Our own comments, if you’ve noticed, went from massive lists of invective and slurs against mothers all over the world to a quiet conversation. Why? Because Facebook comments ensured that people had to earn the right to talk and they also were held accountable for their words. You’re less likely to say “YOU SUCK DIE IN HELL APPLEDICK” when your picture and name are above the post. Anonymous commenting has its place but not in a place that is trying to curate a positive experience.

Give the video a look and take some of its advice to heart. It’s not just applicable to gaming. It’s applicable anywhere two or more people congregate and don’t want to be bothered by nihilists.

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Today's collection of independent game links includes more indie game previews, a couple of development updates, and the usual round-up of interviews with developers from around the 'net. (image source).

Ludum Dare: Donations and Finances
"Ludum Dare is run and supported by the community. If you'd like to help out, you can make a Paypal donation here. It's important to us that Ludum Dare stay free for all. If you'd like to help us out though, it would be much appreciated."

Gamasutra: Is XBLA Past Its Prime?
"In this opinion piece,2D Boy's Ron Carmel examines the health of Microsoft's Xbox Live Arcade marketplace, and what can be done to make it more useful for developers and players."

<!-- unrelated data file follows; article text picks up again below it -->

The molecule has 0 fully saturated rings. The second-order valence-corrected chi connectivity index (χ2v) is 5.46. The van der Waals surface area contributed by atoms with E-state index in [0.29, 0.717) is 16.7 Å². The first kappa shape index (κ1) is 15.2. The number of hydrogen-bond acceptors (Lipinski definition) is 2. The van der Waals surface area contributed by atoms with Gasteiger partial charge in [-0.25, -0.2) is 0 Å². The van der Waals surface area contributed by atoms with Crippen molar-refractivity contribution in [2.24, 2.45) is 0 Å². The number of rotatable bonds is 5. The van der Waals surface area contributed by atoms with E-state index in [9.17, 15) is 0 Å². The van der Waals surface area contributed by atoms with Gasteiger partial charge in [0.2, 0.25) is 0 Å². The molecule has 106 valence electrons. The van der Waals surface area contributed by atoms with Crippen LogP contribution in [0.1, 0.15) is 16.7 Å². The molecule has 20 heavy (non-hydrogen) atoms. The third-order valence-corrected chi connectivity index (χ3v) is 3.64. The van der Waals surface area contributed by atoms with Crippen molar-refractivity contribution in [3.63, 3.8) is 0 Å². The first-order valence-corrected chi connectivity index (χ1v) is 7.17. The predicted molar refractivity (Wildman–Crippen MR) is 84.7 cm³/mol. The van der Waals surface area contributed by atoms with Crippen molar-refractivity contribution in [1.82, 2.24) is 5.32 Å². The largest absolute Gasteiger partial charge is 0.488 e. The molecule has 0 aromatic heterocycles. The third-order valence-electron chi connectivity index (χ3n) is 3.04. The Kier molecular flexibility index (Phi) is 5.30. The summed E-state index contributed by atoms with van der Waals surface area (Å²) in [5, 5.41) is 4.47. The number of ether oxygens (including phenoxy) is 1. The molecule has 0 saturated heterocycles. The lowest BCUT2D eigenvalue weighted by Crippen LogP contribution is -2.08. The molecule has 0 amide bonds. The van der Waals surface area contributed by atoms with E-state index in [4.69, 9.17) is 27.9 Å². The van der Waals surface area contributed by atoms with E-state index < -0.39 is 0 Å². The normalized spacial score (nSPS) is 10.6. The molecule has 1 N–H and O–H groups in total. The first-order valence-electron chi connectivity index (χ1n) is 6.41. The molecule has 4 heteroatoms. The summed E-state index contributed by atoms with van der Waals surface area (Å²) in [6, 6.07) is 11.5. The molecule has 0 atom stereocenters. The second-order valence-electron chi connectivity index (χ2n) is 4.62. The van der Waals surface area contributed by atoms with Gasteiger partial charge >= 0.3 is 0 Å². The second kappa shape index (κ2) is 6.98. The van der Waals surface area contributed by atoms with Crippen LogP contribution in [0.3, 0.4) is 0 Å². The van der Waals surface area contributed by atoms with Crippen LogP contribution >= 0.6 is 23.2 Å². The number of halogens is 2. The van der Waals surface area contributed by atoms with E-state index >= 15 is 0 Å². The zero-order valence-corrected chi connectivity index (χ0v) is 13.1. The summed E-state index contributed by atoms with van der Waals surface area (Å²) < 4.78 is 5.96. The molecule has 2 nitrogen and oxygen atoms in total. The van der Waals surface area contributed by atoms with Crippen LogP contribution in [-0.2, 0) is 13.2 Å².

Giant Bomb: PAX Prime 2011, The PAX 10 (video)
"The PAX 10 is a showcase of independent games held annually at the Penny Arcade Expo. The ten are selected by Penny Arcade staff and a panel of industry professionals. Did you miss this year's PAX Prime? We gather all of this year's greatest indie hits in one video."

Joystiq: Indievania doesn't want your dirty, stinkin' money
"Indie-game developer Lee Vermeulen began Indievania with a dream and a 9 percent rate for hosting indie games -- now his dream is coming true, the 9 percent rate has transformed to 0 percent. Indievania doesn't keep any of the money developers charge for their games, which is exactly how Vermeulen wanted his site to operate."

DIYgamer: Eufloria PSN, Incredipede, Reflow at SOWN 2011
"These three games featured today all celebrate life in a special way. DIYGamer has covered them all in some form, however, it's intriguing to see the games in motion and hear the developers' thoughts behind them."

DIYgamer: Colin Northway Talks Incredipede, Part 2
"Not only does Colin Northway make wow-worthy games such as Fantastic Contraption, he lives a life most of us only dare to dream. He's presently travelling the world with his wife Sarah, gathering inspiration for the current life-like physics puzzler Incredipede."

Just Press Start: Edmund McMillen Interview (audio)
"We are joined by Edmund McMillen, on the eve of the release of his new game, The Binding of Isaac. Jeff and I ask many questions about his new game. We end up getting a wealth of knowledge about how emotionally draining it can be before one of these developers launches a game."

PlayStation Blog: Sideway New York
"At last week's Fantastic Fest in Austin, I caught up with Scott Simpson, director of Canadian developing studio Playbrains. While he's answered most of the questions out there, Sideway still holds few more details yet to be revealed. I recorded our conversation as we played through some of the game's early levels."

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Thousand Knuckle Crack

Penny Arcade’s Mike Krahulik and Jerry Holkins asked 2010 PAX East attendees to do something bizarre – to crack all their knuckles simultaneously. The sound they made is eerily… wet.